Where do you find your inspiration? My inspiration comes from the gap between “what is” and “what can be.” It’s one of the most important things that I picked up from Bill and Melinda Gates during the time that I worked at the Gates Foundation. Technology is necessary but not sufficient for bridging that gap. And that leads right back to why I do what I do at WRF!
What’s the one piece of technology you couldn’t live without, and why? My Samsung Galaxy Buds wireless earbuds. They were a gift last Christmas from my wife. Whether I’m running, biking, or just on a phone call, I love not having to deal with the mess of tangled wires. For exercising, it helps that they seem to be pretty sweat-resistant, as well. And I like the opalescent color, as well.(Photo courtesy of David Shoultz)
What’s your workspace like, and why does it work for you? Well … my real workspace is at the WRF offices on Lake Union, and I’ve yet to work there. My entire interview and hiring process has taken place virtually (a first for me), and I can’t wait to get to work from our offices and with our incredible team of people at WRF. For now, I’m working from home like so many other people in Washington state and making the most of it. But I am someone who really believes in the value of working together in-person and benefiting from all of the essential intangibles that brings; remote working will always be second-best for me.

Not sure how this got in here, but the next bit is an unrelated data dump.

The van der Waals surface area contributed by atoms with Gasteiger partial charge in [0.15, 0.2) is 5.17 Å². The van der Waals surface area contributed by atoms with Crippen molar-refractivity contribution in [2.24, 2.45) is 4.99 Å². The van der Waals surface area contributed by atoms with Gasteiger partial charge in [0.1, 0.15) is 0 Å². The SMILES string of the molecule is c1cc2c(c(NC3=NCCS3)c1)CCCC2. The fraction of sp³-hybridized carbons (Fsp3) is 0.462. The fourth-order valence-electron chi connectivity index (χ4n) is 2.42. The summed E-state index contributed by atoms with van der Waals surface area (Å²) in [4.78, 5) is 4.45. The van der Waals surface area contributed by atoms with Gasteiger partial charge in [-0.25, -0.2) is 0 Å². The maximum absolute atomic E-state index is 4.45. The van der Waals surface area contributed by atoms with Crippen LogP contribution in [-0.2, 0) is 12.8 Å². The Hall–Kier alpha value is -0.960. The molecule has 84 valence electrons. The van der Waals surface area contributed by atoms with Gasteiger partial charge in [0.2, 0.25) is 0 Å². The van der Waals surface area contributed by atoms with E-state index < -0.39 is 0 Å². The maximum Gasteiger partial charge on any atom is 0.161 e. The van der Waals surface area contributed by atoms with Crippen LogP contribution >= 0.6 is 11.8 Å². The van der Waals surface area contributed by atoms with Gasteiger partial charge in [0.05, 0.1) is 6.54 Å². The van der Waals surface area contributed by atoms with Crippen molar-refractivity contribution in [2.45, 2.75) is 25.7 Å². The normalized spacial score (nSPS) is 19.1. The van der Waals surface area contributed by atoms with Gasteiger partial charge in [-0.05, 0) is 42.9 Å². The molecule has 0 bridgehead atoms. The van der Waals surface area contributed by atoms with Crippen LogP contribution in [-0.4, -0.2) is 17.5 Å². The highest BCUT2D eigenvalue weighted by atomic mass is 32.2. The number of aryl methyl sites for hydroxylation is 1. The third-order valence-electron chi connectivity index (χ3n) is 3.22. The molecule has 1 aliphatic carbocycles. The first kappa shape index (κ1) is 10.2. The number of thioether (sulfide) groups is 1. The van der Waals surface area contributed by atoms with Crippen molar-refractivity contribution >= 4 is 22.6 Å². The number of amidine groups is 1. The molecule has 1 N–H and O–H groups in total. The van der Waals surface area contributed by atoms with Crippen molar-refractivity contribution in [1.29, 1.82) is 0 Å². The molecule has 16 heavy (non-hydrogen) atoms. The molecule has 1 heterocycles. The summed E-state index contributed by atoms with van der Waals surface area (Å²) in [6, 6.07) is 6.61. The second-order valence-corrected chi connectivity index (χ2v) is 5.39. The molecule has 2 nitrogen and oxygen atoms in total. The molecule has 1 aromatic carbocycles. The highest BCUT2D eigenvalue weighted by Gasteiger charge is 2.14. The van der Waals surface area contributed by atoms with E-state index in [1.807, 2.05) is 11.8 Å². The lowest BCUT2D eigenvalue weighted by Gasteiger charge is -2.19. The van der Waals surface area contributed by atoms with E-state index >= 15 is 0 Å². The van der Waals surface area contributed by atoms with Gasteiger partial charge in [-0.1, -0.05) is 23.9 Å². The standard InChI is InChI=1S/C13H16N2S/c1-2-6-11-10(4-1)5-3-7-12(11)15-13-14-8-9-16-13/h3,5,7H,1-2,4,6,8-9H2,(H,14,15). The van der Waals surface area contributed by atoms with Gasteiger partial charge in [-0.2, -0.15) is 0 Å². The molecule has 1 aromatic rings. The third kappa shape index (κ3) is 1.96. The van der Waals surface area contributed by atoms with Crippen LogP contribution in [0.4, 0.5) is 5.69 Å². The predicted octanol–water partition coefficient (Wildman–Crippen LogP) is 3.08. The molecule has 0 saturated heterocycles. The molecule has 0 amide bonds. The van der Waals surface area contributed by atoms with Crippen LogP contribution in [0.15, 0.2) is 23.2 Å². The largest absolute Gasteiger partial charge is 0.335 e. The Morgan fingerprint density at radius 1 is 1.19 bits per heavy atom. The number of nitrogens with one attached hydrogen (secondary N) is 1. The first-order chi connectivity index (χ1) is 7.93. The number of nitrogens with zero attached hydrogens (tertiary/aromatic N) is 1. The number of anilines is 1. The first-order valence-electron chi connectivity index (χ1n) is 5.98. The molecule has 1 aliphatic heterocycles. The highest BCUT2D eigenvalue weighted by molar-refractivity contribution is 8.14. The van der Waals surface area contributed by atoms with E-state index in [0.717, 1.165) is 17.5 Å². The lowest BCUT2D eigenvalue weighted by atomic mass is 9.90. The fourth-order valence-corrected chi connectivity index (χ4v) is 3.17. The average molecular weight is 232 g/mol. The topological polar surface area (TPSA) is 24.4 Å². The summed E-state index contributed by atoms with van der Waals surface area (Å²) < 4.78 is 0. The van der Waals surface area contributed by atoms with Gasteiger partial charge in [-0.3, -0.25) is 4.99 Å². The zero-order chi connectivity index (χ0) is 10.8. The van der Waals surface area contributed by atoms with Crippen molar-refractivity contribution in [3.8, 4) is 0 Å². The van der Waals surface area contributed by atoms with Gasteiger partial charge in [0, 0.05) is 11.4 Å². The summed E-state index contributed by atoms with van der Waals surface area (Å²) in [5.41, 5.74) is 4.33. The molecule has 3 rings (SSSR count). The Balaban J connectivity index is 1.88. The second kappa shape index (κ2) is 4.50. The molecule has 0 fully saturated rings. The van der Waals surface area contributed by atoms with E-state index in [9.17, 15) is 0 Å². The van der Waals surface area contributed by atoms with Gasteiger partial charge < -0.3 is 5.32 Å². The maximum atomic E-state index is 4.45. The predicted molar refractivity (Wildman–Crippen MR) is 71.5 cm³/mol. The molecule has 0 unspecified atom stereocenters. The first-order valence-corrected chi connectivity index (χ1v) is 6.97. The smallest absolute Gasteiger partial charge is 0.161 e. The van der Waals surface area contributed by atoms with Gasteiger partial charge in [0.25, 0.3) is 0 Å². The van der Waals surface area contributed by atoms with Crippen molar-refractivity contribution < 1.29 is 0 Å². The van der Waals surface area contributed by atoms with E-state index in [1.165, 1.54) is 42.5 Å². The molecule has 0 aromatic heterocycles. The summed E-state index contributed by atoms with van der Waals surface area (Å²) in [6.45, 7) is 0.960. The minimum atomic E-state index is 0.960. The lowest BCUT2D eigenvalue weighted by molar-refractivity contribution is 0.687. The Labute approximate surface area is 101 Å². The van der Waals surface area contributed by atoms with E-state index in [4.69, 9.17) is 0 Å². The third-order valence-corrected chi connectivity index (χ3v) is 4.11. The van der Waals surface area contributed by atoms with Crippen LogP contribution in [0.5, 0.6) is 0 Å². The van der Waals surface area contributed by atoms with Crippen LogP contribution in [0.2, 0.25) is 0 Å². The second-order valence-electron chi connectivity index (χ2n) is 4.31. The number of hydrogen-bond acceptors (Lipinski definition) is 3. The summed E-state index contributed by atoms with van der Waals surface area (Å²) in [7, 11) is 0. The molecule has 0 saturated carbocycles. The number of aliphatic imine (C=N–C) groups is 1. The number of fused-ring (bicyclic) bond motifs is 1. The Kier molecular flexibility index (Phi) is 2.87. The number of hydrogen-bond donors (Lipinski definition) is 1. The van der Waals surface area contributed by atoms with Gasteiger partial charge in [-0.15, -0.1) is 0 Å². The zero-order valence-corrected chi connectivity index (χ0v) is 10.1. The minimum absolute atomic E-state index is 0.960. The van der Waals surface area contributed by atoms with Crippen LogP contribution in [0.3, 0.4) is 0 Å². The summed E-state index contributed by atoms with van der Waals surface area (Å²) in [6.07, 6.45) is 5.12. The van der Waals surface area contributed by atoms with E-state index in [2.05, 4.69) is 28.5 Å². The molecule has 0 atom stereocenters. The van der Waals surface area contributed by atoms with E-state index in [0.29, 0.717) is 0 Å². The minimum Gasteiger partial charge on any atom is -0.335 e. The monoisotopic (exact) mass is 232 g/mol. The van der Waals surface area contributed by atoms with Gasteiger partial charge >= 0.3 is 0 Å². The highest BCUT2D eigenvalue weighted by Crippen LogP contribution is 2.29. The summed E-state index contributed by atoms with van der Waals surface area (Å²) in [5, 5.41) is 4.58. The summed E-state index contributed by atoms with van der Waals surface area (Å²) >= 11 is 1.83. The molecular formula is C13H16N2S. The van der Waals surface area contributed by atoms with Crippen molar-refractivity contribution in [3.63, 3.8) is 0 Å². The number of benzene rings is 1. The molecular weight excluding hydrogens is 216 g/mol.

In taking this picture of my home office setup, I noticed that I have a Spanish Word-of-the-Day calendar still on my desk from last year with the top entry reading, “Estamos bajo la sombrilla” (“We are under the parasol.”) It’s pretty apt for how I’m feeling at this point in our response to the COVID-19 epidemic. I am definitely ready to come out from under “la sombrilla” and get back to “la oficina”!
Your best tip or trick for managing everyday work and life. (Help us out, we need it.) Outdoor exercise. I don’t mind the occasional trip to the gym, but I depend on getting outside to ski, swim, bike, or run five or six days a week. I find open-water swimming especially relaxing. I really like the single-minded focus that back country skiing requires. I believe that it’s important and valuable to step away from the built environment, to be challenged and to even be uncomfortable. I’m a big fan of Type 2 fun. (Not familiar with the Three Types of Fun? Here’s a primer.)